The Government’s state house sell-off has been dealt a devastating blow after one of New Zealand’s largest and most respected social service providers refused to take part because it won’t improve the lives of tenants, Labour Leader Andrew Little says.
“The Salvation Army has gone through the Government’s policy with a fine tooth comb and found it to be fundamentally flawed.
The Government’s 2014 Budget tariff removal bribe was nothing more than a gift to property developers, according to its own officials, Labour Leader Andrew Little says.
“Advice to ministers from the Ministry of Business, Innovation and Employment last November – and only recently released publicly – states that any savings from the dumping of tariffs and duties on building supplies are “likely to be captured by developers rather than passed on to consumers”.
“The decision of any Government to send troops to a conflict zone is a very serious one, and it is right that this House takes time to consider it, to debate it, and, ideally, to vote on it, but we will not have that chance today.
“We will at least have a chance to talk about it today, but the truth is this decision was made some time ago. The Governments of Australia and Iraq were told about the decision last night, and the people of New Zealand have been told about the decision and the details of the deployment of New Zealand troops to Iraq this afternoon.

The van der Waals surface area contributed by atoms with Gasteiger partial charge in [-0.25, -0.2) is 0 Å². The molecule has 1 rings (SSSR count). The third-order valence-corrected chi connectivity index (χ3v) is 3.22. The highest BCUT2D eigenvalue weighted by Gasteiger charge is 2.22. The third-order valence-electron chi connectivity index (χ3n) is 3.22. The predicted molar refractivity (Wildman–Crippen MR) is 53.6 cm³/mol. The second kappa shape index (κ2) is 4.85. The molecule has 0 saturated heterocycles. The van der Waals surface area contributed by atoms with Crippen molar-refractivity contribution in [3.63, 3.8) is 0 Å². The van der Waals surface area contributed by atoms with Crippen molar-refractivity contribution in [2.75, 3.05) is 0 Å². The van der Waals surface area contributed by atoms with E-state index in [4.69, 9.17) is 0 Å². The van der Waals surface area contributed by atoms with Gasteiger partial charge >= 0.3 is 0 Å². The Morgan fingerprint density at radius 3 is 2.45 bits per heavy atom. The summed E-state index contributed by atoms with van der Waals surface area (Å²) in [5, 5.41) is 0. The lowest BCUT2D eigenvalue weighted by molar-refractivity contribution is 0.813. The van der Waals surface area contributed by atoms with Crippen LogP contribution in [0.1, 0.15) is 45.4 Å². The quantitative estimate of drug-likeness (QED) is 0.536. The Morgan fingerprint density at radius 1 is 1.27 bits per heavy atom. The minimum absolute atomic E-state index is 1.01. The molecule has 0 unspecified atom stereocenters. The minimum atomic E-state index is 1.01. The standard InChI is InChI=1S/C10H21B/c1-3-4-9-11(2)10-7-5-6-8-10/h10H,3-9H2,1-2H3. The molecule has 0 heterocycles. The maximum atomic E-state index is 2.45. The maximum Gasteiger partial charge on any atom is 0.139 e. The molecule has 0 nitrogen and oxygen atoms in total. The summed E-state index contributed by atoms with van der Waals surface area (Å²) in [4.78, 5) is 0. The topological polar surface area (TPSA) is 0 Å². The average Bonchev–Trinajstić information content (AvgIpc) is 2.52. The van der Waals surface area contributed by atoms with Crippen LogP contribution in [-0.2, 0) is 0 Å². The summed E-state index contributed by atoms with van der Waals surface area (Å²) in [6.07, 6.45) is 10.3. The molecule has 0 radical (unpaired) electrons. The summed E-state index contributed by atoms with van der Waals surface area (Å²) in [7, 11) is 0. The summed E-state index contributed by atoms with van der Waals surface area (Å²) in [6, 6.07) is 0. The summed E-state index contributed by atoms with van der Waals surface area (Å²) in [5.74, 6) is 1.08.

The Finance Minister needs to assure taxpayers that due diligence was carried out on a $200 million investment into a Portuguese Bank that collapsed three weeks later, Labour Leader Andrew Little says.
“The Super Fund has performed well over the years but there must be transparency around the loan to Banco Espirito Santo to maintain public confidence.
John Key has to confirm whether the deal with Sky City over its convention centre is still on the table, Labour Leader Andrew Little says.
“John Key and Steven Joyce told Kiwis they were corporate wunderkinds and could negotiate an incredible deal of a ‘free’ convention centre. Instead, by Mr Key’s own admission, five years of negotiation have only delivered plans for an ‘eyesore’.